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Hirsutella rhossiliensis is a parasite of juvenile nematodes, effective against a diversity of plant-parasitic nematodes. Its global distribution on various nematode hosts and its genetic variation for several geographic regions have been reported, while the global population genetic structure and factors underlying patterns of genetic variation of H. rhossiliensis are unclear. In this study, 87 H. rhossiliensis strains from five nematode species (Globodera sp., Criconemella xenoplax, Rotylenchus robustus, Heterodera schachtii, and Heterodera glycines) in Europe, the United States, and China were investigated by multilocus sequence analyses. A total of 280 variable sites (frequency, 0.6%) at eight loci and six clustering in high accordance with geographic populations or host nematode-associated populations were identified. Although H. rhossiliensis is currently recognized as an asexual fungus, recombination events were frequently detected. In addition, significant genetic isolation by geography and nematode hosts was revealed. Overall, our analyses showed that recombination, geographic isolation, and nematode host adaptation have played significant roles in the evolutionary history of H. rhossiliensis.
IMPORTANCE H. rhossiliensis has great potential for use as a biocontrol agent to control nematodes in a sustainable manner as an endoparasitic fungus. Therefore, this study has important implications for the use of H. rhossiliensis as a biocontrol agent and provides interesting insights into the biology of this species.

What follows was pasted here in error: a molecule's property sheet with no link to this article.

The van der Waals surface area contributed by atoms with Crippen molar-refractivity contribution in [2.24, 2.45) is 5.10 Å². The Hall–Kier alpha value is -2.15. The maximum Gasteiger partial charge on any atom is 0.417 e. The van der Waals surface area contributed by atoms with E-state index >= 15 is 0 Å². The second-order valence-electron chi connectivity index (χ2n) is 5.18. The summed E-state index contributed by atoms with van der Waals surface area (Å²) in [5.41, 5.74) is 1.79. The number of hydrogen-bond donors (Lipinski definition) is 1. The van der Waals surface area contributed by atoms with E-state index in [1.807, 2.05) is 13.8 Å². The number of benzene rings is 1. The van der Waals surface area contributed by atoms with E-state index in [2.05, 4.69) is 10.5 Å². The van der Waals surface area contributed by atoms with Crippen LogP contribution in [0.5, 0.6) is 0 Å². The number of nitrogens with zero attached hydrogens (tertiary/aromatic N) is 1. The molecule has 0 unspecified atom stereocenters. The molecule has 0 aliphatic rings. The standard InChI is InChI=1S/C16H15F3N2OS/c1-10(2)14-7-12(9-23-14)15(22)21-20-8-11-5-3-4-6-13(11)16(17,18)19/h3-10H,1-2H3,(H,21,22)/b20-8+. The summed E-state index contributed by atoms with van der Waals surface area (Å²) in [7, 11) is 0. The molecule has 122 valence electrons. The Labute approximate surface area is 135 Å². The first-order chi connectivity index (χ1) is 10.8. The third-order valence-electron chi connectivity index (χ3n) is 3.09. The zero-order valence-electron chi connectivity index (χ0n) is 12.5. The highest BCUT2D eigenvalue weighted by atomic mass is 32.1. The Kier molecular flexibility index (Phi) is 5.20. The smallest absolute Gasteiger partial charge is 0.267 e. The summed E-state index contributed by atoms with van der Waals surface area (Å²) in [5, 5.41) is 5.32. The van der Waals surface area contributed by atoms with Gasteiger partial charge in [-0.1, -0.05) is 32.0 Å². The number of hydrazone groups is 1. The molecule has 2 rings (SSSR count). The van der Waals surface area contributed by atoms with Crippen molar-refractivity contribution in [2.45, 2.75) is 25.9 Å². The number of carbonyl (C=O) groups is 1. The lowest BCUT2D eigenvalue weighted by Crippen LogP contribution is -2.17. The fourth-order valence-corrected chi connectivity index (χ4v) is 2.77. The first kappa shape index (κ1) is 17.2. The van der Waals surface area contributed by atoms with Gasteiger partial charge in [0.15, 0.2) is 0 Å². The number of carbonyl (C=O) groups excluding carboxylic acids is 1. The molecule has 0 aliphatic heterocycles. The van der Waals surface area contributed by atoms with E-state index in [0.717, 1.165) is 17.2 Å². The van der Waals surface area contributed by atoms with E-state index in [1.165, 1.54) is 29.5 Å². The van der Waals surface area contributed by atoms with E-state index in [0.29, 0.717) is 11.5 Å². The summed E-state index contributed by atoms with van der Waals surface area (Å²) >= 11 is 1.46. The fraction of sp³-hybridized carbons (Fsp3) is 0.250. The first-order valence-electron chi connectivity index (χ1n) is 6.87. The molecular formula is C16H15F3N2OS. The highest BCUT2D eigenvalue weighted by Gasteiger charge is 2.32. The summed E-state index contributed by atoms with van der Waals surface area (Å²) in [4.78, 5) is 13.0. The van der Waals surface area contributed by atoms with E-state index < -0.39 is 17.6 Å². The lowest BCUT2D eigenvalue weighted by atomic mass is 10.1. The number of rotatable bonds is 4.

It is well known that fungi possess diverse strategies to obtain nutrients, as saprobes, pathogens (of plant and animal hosts), and symbionts (with other microbes, plants, or animals) (1). One of the important living strategies is parasitoidism, where parasitoids sterilize and/or kill their hosts before the hosts reach reproductive age. Plant-parasitic nematodes are worldwide agricultural pests and are responsible for global agricultural losses amounting to an estimated $157 billion each year (2). Endoparasitic fungi are predominantly soil-dwelling organisms that have the ability to sterilize plant-parasitic nematodes (3). They produce characteristic spores that adhere to, penetrate, and consume nematode bodies (4, 5).
Hirsutella rhossiliensis (Ophiocordycipitaceae, Hypocreales, Ascomycota) (6) lives in the soil, and it has been mainly isolated from five nematodes including Criconemella xenoplax (7), Heterodera schachtii (8), Heterodera glycines (9), Rotylenchus robustus (10), and Globodera (11). Though a dominant parasitoid of H. glycines J2s (second-stage juveniles) in the United States, mainly from Minnesota, H. rhossiliensis occurs less frequently in northeast China (12). In the agricultural fields, the plants, nematodes, and endoparasitic fungi constitute a tight tripartite system with the plants providing food to nematodes and the nematodes serving as nitrogen sources to endoparasitic fungi. This existing natural interaction suggests that endoparasitic fungi could have great potential for use as biocontrol agents to control nematodes in a sustainable manner (13,–15).